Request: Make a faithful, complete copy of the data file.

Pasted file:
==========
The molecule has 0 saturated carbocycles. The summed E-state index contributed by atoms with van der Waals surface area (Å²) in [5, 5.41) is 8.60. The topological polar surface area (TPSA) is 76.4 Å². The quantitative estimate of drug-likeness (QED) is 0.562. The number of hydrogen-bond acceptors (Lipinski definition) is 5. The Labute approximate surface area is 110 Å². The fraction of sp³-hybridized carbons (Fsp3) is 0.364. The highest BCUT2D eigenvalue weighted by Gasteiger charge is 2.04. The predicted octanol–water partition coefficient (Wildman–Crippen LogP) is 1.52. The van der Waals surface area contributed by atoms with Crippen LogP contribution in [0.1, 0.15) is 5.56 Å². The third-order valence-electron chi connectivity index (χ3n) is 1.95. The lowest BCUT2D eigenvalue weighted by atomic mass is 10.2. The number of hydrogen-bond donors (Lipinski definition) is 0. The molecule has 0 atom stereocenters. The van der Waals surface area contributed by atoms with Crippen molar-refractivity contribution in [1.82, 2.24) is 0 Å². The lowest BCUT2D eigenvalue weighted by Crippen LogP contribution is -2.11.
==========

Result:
The molecule has 0 saturated carbocycles. The summed E-state index contributed by atoms with van der Waals surface area (Å²) in [5, 5.41) is 8.60. The topological polar surface area (TPSA) is 76.4 Å². The quantitative estimate of drug-likeness (QED) is 0.562. The number of hydrogen-bond acceptors (Lipinski definition) is 5. The Labute approximate surface area is 110 Å². The fraction of sp³-hybridized carbons (Fsp3) is 0.364. The highest BCUT2D eigenvalue weighted by Gasteiger charge is 2.04. The predicted octanol–water partition coefficient (Wildman–Crippen LogP) is 1.52. The van der Waals surface area contributed by atoms with Crippen LogP contribution in [0.1, 0.15) is 5.56 Å². The third-order valence-electron chi connectivity index (χ3n) is 1.95. The lowest BCUT2D eigenvalue weighted by atomic mass is 10.2. The number of hydrogen-bond donors (Lipinski definition) is 0. The molecule has 0 atom stereocenters. The van der Waals surface area contributed by atoms with Crippen molar-refractivity contribution in [1.82, 2.24) is 0 Å². The lowest BCUT2D eigenvalue weighted by Crippen LogP contribution is -2.11.